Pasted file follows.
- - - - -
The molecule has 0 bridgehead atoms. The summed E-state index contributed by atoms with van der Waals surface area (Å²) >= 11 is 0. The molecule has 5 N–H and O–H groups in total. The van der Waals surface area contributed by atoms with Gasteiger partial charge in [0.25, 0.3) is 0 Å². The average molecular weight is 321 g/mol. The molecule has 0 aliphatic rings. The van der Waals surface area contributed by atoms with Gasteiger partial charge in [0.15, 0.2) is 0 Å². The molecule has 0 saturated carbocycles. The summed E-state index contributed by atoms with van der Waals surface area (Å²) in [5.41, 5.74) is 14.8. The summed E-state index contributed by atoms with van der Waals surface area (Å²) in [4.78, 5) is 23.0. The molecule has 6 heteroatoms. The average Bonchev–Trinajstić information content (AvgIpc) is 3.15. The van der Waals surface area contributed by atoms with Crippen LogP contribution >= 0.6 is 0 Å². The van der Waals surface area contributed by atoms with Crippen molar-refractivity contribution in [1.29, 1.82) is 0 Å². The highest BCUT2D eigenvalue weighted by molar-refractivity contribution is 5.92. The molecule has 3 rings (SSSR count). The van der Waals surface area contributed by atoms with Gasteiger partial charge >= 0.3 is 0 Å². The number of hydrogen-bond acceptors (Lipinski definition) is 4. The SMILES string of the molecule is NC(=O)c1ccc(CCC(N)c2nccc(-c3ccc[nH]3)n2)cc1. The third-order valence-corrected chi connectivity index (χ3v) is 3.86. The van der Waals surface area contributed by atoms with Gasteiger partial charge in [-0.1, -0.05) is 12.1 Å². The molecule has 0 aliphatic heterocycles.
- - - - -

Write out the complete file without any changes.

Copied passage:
The molecule has 0 bridgehead atoms. The summed E-state index contributed by atoms with van der Waals surface area (Å²) >= 11 is 0. The molecule has 5 N–H and O–H groups in total. The van der Waals surface area contributed by atoms with Gasteiger partial charge in [0.25, 0.3) is 0 Å². The average molecular weight is 321 g/mol. The molecule has 0 aliphatic rings. The van der Waals surface area contributed by atoms with Gasteiger partial charge in [0.15, 0.2) is 0 Å². The molecule has 0 saturated carbocycles. The summed E-state index contributed by atoms with van der Waals surface area (Å²) in [5.41, 5.74) is 14.8. The summed E-state index contributed by atoms with van der Waals surface area (Å²) in [4.78, 5) is 23.0. The molecule has 6 heteroatoms. The average Bonchev–Trinajstić information content (AvgIpc) is 3.15. The van der Waals surface area contributed by atoms with Crippen LogP contribution >= 0.6 is 0 Å². The van der Waals surface area contributed by atoms with Crippen molar-refractivity contribution in [1.29, 1.82) is 0 Å². The highest BCUT2D eigenvalue weighted by molar-refractivity contribution is 5.92. The molecule has 3 rings (SSSR count). The van der Waals surface area contributed by atoms with Gasteiger partial charge >= 0.3 is 0 Å². The number of hydrogen-bond acceptors (Lipinski definition) is 4. The SMILES string of the molecule is NC(=O)c1ccc(CCC(N)c2nccc(-c3ccc[nH]3)n2)cc1. The third-order valence-corrected chi connectivity index (χ3v) is 3.86. The van der Waals surface area contributed by atoms with Gasteiger partial charge in [-0.1, -0.05) is 12.1 Å². The molecule has 0 aliphatic heterocycles.